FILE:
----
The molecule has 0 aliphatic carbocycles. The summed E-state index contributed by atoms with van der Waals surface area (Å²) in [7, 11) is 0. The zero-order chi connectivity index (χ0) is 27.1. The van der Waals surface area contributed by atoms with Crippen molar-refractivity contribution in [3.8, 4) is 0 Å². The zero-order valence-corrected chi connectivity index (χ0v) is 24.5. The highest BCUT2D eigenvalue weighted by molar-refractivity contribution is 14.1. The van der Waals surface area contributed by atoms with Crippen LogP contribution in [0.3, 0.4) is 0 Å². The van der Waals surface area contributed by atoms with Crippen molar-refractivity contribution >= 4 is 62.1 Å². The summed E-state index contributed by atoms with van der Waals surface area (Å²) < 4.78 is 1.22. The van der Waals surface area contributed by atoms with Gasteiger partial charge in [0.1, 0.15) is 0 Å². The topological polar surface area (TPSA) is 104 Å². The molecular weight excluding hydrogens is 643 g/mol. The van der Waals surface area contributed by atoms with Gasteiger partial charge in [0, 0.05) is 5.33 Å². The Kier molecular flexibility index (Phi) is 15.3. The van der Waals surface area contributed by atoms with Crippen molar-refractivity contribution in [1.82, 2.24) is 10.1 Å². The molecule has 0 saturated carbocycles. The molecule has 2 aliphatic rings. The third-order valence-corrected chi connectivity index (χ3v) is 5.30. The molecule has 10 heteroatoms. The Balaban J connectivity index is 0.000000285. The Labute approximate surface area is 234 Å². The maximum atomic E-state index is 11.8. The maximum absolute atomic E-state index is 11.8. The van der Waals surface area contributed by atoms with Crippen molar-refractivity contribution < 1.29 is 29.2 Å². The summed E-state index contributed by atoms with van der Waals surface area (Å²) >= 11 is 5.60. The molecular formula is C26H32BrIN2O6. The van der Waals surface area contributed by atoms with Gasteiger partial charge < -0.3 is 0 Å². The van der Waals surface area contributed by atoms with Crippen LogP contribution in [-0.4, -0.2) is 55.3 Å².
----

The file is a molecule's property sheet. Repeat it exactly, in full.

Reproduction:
The molecule has 0 aliphatic carbocycles. The summed E-state index contributed by atoms with van der Waals surface area (Å²) in [7, 11) is 0. The zero-order chi connectivity index (χ0) is 27.1. The van der Waals surface area contributed by atoms with Crippen molar-refractivity contribution in [3.8, 4) is 0 Å². The zero-order valence-corrected chi connectivity index (χ0v) is 24.5. The highest BCUT2D eigenvalue weighted by molar-refractivity contribution is 14.1. The van der Waals surface area contributed by atoms with Crippen LogP contribution in [0.3, 0.4) is 0 Å². The van der Waals surface area contributed by atoms with Crippen molar-refractivity contribution >= 4 is 62.1 Å². The summed E-state index contributed by atoms with van der Waals surface area (Å²) < 4.78 is 1.22. The van der Waals surface area contributed by atoms with Gasteiger partial charge in [0.1, 0.15) is 0 Å². The topological polar surface area (TPSA) is 104 Å². The molecular weight excluding hydrogens is 643 g/mol. The van der Waals surface area contributed by atoms with Gasteiger partial charge in [0, 0.05) is 5.33 Å². The Kier molecular flexibility index (Phi) is 15.3. The van der Waals surface area contributed by atoms with Crippen molar-refractivity contribution in [1.82, 2.24) is 10.1 Å². The molecule has 0 saturated carbocycles. The molecule has 2 aliphatic rings. The third-order valence-corrected chi connectivity index (χ3v) is 5.30. The molecule has 10 heteroatoms. The Balaban J connectivity index is 0.000000285. The Labute approximate surface area is 234 Å². The maximum atomic E-state index is 11.8. The maximum absolute atomic E-state index is 11.8. The van der Waals surface area contributed by atoms with Crippen molar-refractivity contribution < 1.29 is 29.2 Å². The summed E-state index contributed by atoms with van der Waals surface area (Å²) >= 11 is 5.60. The molecular formula is C26H32BrIN2O6. The van der Waals surface area contributed by atoms with Gasteiger partial charge < -0.3 is 0 Å². The van der Waals surface area contributed by atoms with Crippen LogP contribution in [-0.4, -0.2) is 55.3 Å².